© 2014 – Routledge
In this volume, Traumatic Narcissism: Relational Systems of Subjugation, Daniel Shaw presents a way of understanding the traumatic impact of narcissism as it is engendered developmentally, and as it is enacted relationally. Focusing on the dynamics of narcissism in interpersonal relations, Shaw describes the relational system of what he terms the 'traumatizing narcissist' as a system of subjugation – the objectification of one person in a relationship as the means of enforcing the dominance of the subjectivity of the other.
Daniel Shaw illustrates the workings of this relational system of subjugation in a variety of contexts: theorizing traumatic narcissism as an intergenerationally transmitted relational/developmental trauma; and exploring the clinician's experience working with the adult children of traumatizing narcissists. He explores the relationship of cult leaders and their followers, and examines how traumatic narcissism has lingered vestigially in some aspects of the psychoanalytic profession.
Bringing together theories of trauma and attachment, intersubjectivity and complementarity, and the rich clinical sensibility of the Relational Psychoanalysis tradition, Shaw demonstrates how narcissism can best be understood not merely as character, but as the result of the specific trauma of subjugation, in which one person is required to become the object for a significant other who demands hegemonic subjectivity. Traumatic Narcissism presents therapeutic clinical opportunities not only for psychoanalysts of different schools, but for all mental health professionals working with a wide variety of modalities. Although primarily intended for the professional psychoanalyst and psychotherapist, this is also a book that therapy patients and lay readers will find highly readable and illuminating.
"Daniel Shaw's Traumatic Narcissism is a must read as a cutting edge relational approach to helping patients free themselves from the destructive impact of the relationships they have with traumatic narcissists."- Lawrence Josephs, Adelphi University, American Psychological Association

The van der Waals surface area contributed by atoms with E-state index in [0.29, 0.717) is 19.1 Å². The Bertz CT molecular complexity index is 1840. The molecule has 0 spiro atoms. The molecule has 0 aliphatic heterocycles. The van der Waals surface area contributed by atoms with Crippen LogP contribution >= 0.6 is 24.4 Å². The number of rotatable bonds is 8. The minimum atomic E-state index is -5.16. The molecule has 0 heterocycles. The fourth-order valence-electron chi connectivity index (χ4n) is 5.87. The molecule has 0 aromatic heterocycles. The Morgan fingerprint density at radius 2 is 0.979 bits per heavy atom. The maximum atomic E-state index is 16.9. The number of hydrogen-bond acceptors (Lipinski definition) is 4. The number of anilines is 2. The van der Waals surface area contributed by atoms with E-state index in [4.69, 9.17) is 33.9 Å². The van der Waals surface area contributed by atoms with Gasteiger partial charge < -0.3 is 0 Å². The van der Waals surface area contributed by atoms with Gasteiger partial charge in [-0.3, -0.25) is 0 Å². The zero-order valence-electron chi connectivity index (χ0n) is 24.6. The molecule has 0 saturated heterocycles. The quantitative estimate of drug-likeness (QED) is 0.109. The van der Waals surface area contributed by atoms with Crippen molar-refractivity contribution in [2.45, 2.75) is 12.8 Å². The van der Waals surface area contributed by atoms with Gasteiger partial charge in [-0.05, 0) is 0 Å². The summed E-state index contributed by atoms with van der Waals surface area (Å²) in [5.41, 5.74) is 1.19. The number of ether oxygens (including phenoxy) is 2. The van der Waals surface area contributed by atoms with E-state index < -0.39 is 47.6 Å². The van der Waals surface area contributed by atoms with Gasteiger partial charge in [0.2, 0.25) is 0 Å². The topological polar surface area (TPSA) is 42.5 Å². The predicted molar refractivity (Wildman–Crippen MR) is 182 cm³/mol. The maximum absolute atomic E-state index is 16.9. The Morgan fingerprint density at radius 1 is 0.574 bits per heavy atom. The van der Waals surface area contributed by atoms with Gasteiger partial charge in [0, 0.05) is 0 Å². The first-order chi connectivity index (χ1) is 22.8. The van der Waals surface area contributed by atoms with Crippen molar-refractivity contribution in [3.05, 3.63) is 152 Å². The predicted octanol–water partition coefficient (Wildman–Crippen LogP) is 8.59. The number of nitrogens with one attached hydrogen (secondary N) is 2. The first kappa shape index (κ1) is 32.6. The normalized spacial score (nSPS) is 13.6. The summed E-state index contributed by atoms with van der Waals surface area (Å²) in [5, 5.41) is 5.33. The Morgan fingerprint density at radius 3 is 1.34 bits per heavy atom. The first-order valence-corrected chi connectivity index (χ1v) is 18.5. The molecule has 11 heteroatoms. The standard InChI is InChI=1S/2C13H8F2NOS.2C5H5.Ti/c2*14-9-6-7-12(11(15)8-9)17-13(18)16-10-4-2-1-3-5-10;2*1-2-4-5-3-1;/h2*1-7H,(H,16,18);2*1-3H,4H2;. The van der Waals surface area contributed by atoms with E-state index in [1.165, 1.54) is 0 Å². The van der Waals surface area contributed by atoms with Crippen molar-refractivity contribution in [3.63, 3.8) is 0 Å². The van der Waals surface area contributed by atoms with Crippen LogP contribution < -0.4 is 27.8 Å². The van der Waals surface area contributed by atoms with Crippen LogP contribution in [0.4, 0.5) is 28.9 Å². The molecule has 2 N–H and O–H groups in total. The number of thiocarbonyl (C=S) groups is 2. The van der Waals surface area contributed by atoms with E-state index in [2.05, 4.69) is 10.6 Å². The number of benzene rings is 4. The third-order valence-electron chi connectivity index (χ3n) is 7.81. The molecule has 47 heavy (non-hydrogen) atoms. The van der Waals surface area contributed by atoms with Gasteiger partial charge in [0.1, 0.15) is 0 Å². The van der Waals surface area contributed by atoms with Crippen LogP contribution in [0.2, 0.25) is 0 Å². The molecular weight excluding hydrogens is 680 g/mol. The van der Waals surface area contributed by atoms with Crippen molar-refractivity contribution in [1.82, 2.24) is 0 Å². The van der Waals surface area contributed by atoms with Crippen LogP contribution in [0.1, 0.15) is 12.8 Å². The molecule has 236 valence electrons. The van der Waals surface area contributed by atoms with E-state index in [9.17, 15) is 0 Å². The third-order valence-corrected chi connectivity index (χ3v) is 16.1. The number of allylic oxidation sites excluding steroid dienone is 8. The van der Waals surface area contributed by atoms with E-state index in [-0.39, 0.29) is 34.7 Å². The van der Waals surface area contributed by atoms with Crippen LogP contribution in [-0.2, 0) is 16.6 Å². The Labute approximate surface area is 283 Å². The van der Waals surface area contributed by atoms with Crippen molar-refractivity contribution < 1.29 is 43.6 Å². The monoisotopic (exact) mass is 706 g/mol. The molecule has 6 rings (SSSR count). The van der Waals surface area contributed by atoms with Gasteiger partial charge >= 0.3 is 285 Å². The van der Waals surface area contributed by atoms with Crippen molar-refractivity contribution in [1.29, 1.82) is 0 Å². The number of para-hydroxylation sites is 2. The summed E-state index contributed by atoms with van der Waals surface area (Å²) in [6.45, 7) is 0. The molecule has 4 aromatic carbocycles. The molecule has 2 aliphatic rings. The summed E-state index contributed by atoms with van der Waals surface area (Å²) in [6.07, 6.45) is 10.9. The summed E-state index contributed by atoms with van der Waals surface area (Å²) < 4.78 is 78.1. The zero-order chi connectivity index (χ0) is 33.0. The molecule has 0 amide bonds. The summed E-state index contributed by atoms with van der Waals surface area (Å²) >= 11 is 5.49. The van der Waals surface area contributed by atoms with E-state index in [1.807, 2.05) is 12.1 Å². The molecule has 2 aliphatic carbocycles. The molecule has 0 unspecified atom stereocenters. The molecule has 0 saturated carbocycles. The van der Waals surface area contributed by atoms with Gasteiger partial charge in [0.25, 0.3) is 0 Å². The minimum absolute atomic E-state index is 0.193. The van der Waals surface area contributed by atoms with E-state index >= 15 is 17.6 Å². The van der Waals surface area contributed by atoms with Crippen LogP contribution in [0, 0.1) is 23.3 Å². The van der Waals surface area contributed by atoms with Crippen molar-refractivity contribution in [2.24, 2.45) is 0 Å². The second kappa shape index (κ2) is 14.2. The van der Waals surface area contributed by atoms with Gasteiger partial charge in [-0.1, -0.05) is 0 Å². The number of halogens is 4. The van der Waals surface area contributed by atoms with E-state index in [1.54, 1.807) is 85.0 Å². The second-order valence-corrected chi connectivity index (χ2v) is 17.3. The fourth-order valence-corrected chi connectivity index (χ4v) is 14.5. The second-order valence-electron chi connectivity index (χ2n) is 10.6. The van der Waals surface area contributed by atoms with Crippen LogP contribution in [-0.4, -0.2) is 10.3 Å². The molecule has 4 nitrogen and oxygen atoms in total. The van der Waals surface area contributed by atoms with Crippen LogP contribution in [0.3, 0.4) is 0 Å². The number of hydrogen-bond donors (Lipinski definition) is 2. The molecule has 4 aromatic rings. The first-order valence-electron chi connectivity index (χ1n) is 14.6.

"This book belongs on my shelf between Leonard Shengold’s Soul Murder (Shengold, 1989) and Bernard Brandchaft’s pathological accommodation work (Brandchaft, Doctors, & Sorter, 2010). To these irreplaceable resources, Shaw adds not only his extensive studies of the precise mechanisms of soul destruction in cults and cult-like groups (such as allegedly therapeutic cults and the large group awareness trainings—LGATs) , as well as his own description of cult-like families ruled by traumatizing narcissists."
-Donna Orange, International Journal of Psychoanalytic Self Psychology
"Readers will be compelled by Daniel Shaw's differentiated and lucid account of relational trauma and non-recognition in the shaping of what has been called narcissism. The book's intelligent and compassionate portrayal of clinical dilemmas involved in working with those who have suffered in abusive subjugating relationships is ideal for students and advanced practitioners. Traumatic Narcissism offers an original and captivating analysis of the relational configurations and painful emotions that lead to and so often prevent emergence from submission. While his thinking is informed by a broad theoretical knowledge, equally impressive is Shaw's exemplary dedication to exploring how we can use our own experience and personal honesty in order to transcend shame and confront the pitfalls of being an analyst while still maintaining our focus on recognizing the patient." - Jessica Benjamin, author of Shadow of the Other
"Daniel Shaw has written a fascinating book that places his personal psychological journey in the well-researched context of his larger compelling theory of traumatic narcissism. Inspired by his own experience in a cult with a guru whom he eventually came to see as a traumatizing narcissist, and enlivened with numerous clinical case examples, this absorbing and far-ranging book traces the history of traumatic narcissism from ancient times to the vagaries of the current political scene." - Sheldon Bach, PhD, Adjunct Clinical Professor of Psychology, NYU Post Doctorial Program in Psychoanalysis